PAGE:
Student activist and “March for our Lives” co-founder David Hogg will be speaking at the University of Connecticut’s Jorgensen Theatre on Monday, March 4, at 7 p.m.
Hogg’s visit is part of this spring’s “Youth for Change” Metanoia, according to an email from UConn President Susan Herbst.
“(The spring Metanoia) will be a discussion of the most pressing issues facing young people today, as well as a set of workshops on how youth can effectively act to change the world,” Herbst said in her email. “It will be a conversation on the issues themselves and a set of dialogues on nuts-and-bolts strategy. ‘Youth for Change’ will be for young and old, and for everyone from the political novice to the seasoned activist.”
Metanoia Student Chair Wawa Gatheru said the decision to invite Hogg was made by the Metanoia Steering Committee and came organically out of a conversation that began last October, when the committee began discussing people to invite.
“Our state is obviously one that is very ingrained in gun reform, given our history with Sandy Hook and just in general,” Gatheru said. “He fit so perfectly within our objectives so it was kind of a no-brainer.”
Hogg will make a speech and participate in a Q&A session, Gatheru said. UConn students, faculty and staff can obtain one ticket each for free.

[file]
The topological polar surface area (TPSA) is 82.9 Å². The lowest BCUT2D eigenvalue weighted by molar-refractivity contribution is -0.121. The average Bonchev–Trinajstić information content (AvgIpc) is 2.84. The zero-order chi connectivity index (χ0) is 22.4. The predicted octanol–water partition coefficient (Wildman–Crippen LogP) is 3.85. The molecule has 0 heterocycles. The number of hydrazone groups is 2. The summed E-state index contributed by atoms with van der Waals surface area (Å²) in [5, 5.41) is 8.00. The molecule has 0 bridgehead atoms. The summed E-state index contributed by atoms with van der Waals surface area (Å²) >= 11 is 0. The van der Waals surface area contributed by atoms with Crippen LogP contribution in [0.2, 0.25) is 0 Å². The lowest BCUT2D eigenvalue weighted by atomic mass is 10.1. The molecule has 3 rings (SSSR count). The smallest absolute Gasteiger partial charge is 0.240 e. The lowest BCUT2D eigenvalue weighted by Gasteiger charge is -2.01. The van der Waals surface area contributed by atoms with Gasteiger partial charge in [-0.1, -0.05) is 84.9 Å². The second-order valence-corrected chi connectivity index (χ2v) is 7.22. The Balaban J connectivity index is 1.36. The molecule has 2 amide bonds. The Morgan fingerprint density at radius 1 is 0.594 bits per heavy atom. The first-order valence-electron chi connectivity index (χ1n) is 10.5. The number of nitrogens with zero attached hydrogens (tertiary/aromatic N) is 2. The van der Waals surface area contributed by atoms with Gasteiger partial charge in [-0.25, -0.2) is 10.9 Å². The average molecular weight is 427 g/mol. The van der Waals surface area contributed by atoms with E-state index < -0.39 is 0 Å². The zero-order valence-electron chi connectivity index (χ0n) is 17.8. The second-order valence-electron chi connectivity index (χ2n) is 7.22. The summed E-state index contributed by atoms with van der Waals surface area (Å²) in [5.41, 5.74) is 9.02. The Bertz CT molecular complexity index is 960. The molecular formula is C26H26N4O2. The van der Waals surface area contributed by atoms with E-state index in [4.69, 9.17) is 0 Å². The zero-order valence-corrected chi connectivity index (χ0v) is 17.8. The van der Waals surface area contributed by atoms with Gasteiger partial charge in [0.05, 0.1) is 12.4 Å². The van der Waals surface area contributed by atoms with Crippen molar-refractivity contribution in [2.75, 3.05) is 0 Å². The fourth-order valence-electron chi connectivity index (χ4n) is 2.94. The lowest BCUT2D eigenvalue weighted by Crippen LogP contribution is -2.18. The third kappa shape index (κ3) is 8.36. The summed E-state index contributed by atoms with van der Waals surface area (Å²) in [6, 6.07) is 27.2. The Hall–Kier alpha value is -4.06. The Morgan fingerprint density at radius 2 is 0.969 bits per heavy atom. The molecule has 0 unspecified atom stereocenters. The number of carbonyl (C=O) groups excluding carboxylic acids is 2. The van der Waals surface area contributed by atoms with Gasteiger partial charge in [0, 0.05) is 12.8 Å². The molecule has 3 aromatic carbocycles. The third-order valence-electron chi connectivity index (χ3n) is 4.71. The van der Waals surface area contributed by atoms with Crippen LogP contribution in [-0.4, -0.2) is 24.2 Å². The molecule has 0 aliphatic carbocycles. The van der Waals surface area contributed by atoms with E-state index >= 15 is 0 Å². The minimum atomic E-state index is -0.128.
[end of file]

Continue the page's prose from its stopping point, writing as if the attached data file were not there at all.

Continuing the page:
In addition to Hogg’s speech, there will be an opportunity for students to sit down and talk with both him and other individuals who will be speaking at UConn’s regional campuses on March 5, Gatheru said.
“Details (are) coming soon from SUBOG, ConnPIRG and USG social media accounts,” Gatheru said.
Gatheru said she is hoping students come to see Hogg because he is a great example of what youth activism looks like and can look like, and because his work connecting grassroots movements to institutions of power can be transferred and used to progress many different movements.
“If there are students who are interested in climate advocacy, gender equality, they can use the methods he’s talked about with March for Our Lives to further their own movements,” Gatheru said. “His mission of gun reform is intersectional, and I think when we’re talking about youth activism in this day and age, it’s important that we focus on who we engage and making sure we bring all voices to the table, and I think he is able to do that.”
Gabriella DeBenedictis is a senior staff writer for The Daily Campus. She can be reached via email at firstname.lastname@example.org.